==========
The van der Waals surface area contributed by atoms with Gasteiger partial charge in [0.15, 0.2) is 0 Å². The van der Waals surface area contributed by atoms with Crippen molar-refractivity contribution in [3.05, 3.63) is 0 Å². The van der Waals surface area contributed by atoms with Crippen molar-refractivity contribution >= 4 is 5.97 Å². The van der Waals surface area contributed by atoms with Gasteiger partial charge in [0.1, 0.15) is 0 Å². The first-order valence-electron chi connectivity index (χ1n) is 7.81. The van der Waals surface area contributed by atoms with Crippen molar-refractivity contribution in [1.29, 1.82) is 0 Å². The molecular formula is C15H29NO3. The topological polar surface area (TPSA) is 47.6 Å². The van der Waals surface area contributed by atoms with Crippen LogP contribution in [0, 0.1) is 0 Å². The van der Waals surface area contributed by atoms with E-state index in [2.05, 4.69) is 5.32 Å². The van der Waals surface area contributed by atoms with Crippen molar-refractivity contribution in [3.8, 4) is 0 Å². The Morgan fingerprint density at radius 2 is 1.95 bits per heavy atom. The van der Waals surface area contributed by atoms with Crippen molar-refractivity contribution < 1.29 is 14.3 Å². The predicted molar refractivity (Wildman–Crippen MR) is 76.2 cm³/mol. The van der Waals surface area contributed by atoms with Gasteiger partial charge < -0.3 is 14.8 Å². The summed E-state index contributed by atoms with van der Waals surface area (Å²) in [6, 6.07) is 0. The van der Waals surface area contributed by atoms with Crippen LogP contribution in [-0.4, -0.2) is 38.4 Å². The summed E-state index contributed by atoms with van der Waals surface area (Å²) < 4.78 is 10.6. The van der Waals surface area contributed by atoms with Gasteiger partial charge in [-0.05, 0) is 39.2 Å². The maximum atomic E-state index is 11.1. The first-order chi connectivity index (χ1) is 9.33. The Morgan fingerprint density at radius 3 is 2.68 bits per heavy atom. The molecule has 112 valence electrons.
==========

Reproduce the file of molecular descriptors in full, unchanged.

The van der Waals surface area contributed by atoms with Gasteiger partial charge in [0.15, 0.2) is 0 Å². The van der Waals surface area contributed by atoms with Crippen molar-refractivity contribution in [3.05, 3.63) is 0 Å². The van der Waals surface area contributed by atoms with Crippen molar-refractivity contribution >= 4 is 5.97 Å². The van der Waals surface area contributed by atoms with Gasteiger partial charge in [0.1, 0.15) is 0 Å². The first-order valence-electron chi connectivity index (χ1n) is 7.81. The van der Waals surface area contributed by atoms with Crippen molar-refractivity contribution in [1.29, 1.82) is 0 Å². The molecular formula is C15H29NO3. The topological polar surface area (TPSA) is 47.6 Å². The van der Waals surface area contributed by atoms with Crippen LogP contribution in [0, 0.1) is 0 Å². The van der Waals surface area contributed by atoms with E-state index in [2.05, 4.69) is 5.32 Å². The van der Waals surface area contributed by atoms with Crippen molar-refractivity contribution in [3.8, 4) is 0 Å². The Morgan fingerprint density at radius 2 is 1.95 bits per heavy atom. The van der Waals surface area contributed by atoms with Crippen molar-refractivity contribution < 1.29 is 14.3 Å². The predicted molar refractivity (Wildman–Crippen MR) is 76.2 cm³/mol. The van der Waals surface area contributed by atoms with Gasteiger partial charge < -0.3 is 14.8 Å². The summed E-state index contributed by atoms with van der Waals surface area (Å²) in [6, 6.07) is 0. The van der Waals surface area contributed by atoms with Crippen LogP contribution in [-0.4, -0.2) is 38.4 Å². The summed E-state index contributed by atoms with van der Waals surface area (Å²) < 4.78 is 10.6. The van der Waals surface area contributed by atoms with Gasteiger partial charge in [-0.05, 0) is 39.2 Å². The maximum atomic E-state index is 11.1. The first-order chi connectivity index (χ1) is 9.33. The Morgan fingerprint density at radius 3 is 2.68 bits per heavy atom. The molecule has 112 valence electrons.